(PRWEB) September 08, 2012
According to Autodata Corp., a leading provider of automotive content and research, new car sales rise due to U.S. consumers purchasing 1.28 million cars and light trucks in August. The new car sales rise resulted in a 20 percent increase in vehicle sales over August 2011.
Autodata's figures were included in a story recently published by the Wall Street Journal regarding new car sales rise in August.
Despite a stagnant job market, volatile gas prices and a shaky economy, consumers decided to exchange their used cars for new models. Autodata also said that the new car sales rise boosted the annualized sales pace of new cars and trucks to 14.52 million vehicles.
The last time the auto industry saw new car sales rise this high was in August 2009, when the federal government offered its "Cash 4 Clunkers" incentive program.
Honda Motor Corp. and Toyota Motor Corp. saw more new car sales rise than other automobile manufacturers. Both Japanese automakers were able to reverse their sales slump that lingered after the earthquake and tsunami that hit Japan in March 2011. The natural disaster left Honda and Toyota without vehicles to sell. According to Autodata, Toyota sold 188,520 light trucks, a 46 percent increase over the August 2011 figures. Honda sold 60 percent more, or 131,321 vehicles, over last year's numbers.
Al Castignetti, Nissan Motor Company’s U.S. sales chief, told the Wall Street Journal that the turnaround of Honda and Toyota is "driving the market.” Nissan also saw new car sales rise. In the month of August, Nissan sold 98,515 vehicles, an 8 percent increase over last year's figures.
Domestic automakers, GM, Ford and Chrysler were not far behind in seeing new car sales rise. Sales were up at Ford and Chrysler due to consumers wanting more pickup trucks than cars. Overall, Chrysler reported selling 148,472 vehicles, a 14 percent increase. Helping to boost Chrysler's total was the Ram pickup truck. Sales of the truck rose 19 percent. Also rising 19 percent were sales of Ford's F-series pickup trucks. Ford sold 196,749 vehicles, a 13 percent increase over the August 2011 sales report.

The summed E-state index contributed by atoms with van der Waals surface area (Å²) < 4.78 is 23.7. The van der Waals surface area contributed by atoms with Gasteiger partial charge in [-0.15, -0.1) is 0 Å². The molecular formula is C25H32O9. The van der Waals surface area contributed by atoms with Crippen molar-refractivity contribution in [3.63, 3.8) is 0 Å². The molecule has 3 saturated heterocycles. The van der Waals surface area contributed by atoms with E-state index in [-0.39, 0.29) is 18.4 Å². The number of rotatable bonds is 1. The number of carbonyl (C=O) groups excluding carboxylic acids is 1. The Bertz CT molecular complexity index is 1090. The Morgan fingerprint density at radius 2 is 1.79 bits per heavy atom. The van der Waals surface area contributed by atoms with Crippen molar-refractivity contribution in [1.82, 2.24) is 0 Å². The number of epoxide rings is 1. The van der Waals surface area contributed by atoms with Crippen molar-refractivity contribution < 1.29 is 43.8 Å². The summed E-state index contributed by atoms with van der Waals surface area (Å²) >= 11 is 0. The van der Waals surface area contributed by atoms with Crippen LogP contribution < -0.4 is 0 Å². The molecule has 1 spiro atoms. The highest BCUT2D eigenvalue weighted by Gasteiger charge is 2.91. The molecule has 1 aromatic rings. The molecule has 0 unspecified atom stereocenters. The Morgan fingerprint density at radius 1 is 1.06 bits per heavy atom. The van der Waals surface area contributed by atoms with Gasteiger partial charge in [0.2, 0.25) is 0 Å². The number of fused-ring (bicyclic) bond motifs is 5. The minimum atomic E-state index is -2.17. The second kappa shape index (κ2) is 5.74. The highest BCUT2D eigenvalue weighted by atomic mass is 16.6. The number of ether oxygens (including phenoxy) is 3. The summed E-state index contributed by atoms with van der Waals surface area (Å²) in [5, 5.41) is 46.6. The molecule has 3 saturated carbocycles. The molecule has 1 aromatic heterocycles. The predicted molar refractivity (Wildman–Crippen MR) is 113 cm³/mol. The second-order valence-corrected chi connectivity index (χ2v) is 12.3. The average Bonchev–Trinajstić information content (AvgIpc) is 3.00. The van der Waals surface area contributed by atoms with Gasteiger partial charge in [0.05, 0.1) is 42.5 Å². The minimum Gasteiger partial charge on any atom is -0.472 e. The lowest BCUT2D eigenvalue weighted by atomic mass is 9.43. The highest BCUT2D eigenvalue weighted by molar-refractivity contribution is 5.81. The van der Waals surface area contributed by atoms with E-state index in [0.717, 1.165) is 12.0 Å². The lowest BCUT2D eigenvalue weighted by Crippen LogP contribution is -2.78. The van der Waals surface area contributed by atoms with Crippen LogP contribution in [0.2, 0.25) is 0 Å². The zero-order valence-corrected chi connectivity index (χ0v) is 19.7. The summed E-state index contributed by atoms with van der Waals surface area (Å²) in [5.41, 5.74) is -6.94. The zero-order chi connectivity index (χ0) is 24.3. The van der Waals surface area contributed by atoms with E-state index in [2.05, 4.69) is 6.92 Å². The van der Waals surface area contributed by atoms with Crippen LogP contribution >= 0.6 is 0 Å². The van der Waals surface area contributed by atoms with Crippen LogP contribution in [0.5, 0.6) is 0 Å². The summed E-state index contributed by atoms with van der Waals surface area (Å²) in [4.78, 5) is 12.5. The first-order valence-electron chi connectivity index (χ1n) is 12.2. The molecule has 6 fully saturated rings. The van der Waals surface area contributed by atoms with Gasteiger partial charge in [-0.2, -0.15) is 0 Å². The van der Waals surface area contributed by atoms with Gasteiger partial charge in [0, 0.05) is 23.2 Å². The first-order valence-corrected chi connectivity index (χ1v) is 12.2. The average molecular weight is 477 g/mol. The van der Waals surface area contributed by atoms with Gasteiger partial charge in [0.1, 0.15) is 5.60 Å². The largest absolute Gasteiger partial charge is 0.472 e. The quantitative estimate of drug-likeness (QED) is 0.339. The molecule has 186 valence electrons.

GM saw more demand for its small cars than for its trucks. Still, GM sold 240,520 automobiles, a 10 percent increase over last year's totals. While sales of the Chevy Silverado and GMC Sierra, GM's two pickup trucks, were slow, the sale of GM's small cars made up for it.
Hyundai Motor Co., based in South Korea, saw tougher competition from Toyota and Honda this year, the report said. While Hyundai’s plants are still in production, the Wall Street Journal reported that the company cannot keep enough cars and sport-utility vehicles on dealerships’ lots. Still, Hyundai saw new car sales rise 4 percent over last year's figures. Hyundai sold 61,099 vehicles.
One company, BMW, did not see new car sales rise. BMW posted declines in sales over last year's figures, according to Autodata.
In a statement regarding the drop in sales, Ludwig Willisch, president of BMW North America, explained that new BMW-brand vehicles have not been available which resulted in tight inventories. Vehicle sales were bolstered in July by a special promotional program. In August, BMW only sold 16,835 vehicles, a 19 percent decline over the August 2011 figures.